Diagnostic Yield of Genetic Testing in Young Athletes With T-Wave Inversion

    loading  Checking for direct PDF access through Ovid

Abstract

Background:

T-wave inversion (TWI) is common in patients with cardiomyopathy. However, up to 25% of athletes of African/Afro-Caribbean descent (black athletes) and 5% of white athletes also have TWI of unclear clinical significance despite comprehensive clinical evaluation and long-term follow-up. The aim of this study was to determine the diagnostic yield from genetic testing, beyond clinical evaluation, when investigating athletes with TWI.

Methods:

We investigated 50 consecutive asymptomatic black and 50 white athletes 14 to 35 years of age with TWI and a normal echocardiogram who were referred to a UK tertiary center for cardiomyopathy and sports cardiology. Subjects underwent exercise testing, 24-hour ambulatory ECG, signal-averaged ECG, cardiac magnetic resonance imaging, and a blood-based analysis of a comprehensive 311-gene panel for cardiomyopathies and ion channel disorders associated with TWI, including hypertrophic cardiomyopathy, arrhythmogenic right ventricular cardiomyopathy, dilated cardiomyopathy, left ventricular noncompaction, long-QT syndrome, and Brugada syndrome.

Results:

In total, 21 athletes (21%) were diagnosed with cardiac disease on the basis of comprehensive clinical investigations. Of these, 8 (38.1%) were gene positive (myosin binding protein C[MYBPC3], myosin heavy chain 7 [MYH7], galactosidase alpha [GLA], and actin alpha, cardiac muscle 1 [ACTC1] genes) and 13 (61.9%) were gene negative. Of the remaining 79 athletes (79%), 2 (2.5%) were gene positive (transthyretin [TTR] and sodium voltage-gated channel alpha subunit 5 [SCN5A] genes) in the absence of a clinical phenotype. The prevalence of newly diagnosed cardiomyopathy was higher in white athletes compared with black athletes (30.0% versus 12%; P=0.027). Hypertrophic cardiomyopathy accounted for 90.5% of all clinical diagnoses. All black athletes and 93.3% of white athletes with a clinical diagnosis of cardiomyopathy or a genetic mutation capable of causing cardiomyopathy exhibited lateral TWI as opposed to isolated anterior or inferior TWI; the genetic yield of diagnoses from lateral TWI was 12.3%.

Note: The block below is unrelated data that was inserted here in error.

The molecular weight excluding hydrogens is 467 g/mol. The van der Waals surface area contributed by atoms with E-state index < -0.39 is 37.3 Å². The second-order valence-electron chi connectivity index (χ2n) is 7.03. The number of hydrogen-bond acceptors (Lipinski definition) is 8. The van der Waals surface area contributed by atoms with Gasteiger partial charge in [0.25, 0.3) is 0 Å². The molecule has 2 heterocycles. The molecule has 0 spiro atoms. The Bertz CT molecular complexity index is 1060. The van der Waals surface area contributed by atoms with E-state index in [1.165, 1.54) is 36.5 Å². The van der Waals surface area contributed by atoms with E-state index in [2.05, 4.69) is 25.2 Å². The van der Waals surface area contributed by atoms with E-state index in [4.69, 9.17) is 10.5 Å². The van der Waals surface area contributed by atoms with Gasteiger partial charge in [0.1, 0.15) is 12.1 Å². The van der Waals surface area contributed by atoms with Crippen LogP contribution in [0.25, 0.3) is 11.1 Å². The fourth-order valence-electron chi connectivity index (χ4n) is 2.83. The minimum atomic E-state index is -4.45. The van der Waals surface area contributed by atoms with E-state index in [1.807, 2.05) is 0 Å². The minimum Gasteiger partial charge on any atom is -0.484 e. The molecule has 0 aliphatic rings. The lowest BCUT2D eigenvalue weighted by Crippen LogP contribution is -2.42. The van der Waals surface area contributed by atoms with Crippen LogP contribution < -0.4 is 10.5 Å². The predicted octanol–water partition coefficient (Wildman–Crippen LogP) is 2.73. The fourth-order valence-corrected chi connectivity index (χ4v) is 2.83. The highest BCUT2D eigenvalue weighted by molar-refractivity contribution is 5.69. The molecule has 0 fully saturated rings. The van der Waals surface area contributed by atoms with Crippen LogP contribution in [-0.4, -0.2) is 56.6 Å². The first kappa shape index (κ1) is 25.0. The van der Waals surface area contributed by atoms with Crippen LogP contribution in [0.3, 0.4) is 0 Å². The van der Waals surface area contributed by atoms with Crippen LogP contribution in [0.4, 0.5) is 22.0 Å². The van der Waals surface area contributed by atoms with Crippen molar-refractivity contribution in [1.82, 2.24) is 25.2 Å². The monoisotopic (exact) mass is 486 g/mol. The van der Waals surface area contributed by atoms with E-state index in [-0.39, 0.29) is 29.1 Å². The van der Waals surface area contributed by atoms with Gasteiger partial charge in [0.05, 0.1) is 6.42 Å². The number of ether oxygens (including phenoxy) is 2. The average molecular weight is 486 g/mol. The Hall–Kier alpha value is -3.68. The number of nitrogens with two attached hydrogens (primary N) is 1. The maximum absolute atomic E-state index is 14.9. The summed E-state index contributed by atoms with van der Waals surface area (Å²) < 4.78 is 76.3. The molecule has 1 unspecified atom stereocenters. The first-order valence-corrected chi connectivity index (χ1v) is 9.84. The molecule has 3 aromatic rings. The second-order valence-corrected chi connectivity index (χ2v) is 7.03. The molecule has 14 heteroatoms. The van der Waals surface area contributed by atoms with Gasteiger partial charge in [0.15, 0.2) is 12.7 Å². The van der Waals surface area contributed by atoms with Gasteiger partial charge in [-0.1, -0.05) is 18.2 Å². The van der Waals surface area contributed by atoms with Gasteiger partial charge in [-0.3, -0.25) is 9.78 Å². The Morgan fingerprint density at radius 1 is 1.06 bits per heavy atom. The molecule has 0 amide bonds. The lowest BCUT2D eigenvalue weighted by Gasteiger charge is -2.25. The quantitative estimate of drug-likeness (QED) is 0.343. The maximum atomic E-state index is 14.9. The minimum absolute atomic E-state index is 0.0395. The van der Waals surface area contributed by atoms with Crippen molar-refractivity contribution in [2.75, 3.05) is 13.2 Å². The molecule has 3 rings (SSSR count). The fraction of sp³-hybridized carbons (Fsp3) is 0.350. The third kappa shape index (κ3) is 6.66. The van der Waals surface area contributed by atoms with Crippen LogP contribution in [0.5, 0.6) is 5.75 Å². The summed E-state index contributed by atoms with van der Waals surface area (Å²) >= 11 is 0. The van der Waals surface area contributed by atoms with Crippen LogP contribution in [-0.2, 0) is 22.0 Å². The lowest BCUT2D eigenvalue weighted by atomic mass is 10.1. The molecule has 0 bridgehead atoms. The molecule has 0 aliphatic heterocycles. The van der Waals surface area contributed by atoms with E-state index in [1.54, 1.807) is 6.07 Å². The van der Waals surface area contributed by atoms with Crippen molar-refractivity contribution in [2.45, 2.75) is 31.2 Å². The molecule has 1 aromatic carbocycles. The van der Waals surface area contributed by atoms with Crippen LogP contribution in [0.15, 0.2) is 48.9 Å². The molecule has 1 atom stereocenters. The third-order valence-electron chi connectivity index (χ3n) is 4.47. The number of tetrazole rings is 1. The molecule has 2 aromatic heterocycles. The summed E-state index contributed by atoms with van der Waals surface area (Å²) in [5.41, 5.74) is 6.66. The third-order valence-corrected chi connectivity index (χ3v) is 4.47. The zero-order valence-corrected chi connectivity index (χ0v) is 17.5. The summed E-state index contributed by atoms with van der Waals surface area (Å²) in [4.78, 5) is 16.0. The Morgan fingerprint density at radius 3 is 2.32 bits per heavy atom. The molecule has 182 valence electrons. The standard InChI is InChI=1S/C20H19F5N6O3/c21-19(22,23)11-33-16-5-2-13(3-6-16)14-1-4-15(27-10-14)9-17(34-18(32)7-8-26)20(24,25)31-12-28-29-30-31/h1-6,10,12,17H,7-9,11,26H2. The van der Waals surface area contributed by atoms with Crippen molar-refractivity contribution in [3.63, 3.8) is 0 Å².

Conclusions:

Up to 10% of athletes with TWI revealed mutations capable of causing cardiac disease. Despite the substantial cost, the positive diagnostic yield from genetic testing was one half that from clinical evaluation (10% versus 21%) and contributed to additional diagnoses in only 2.5% of athletes with TWI in the absence of a clear clinical phenotype, making it of negligible use in routine clinical practice.

Related Topics

    loading  Loading Related Articles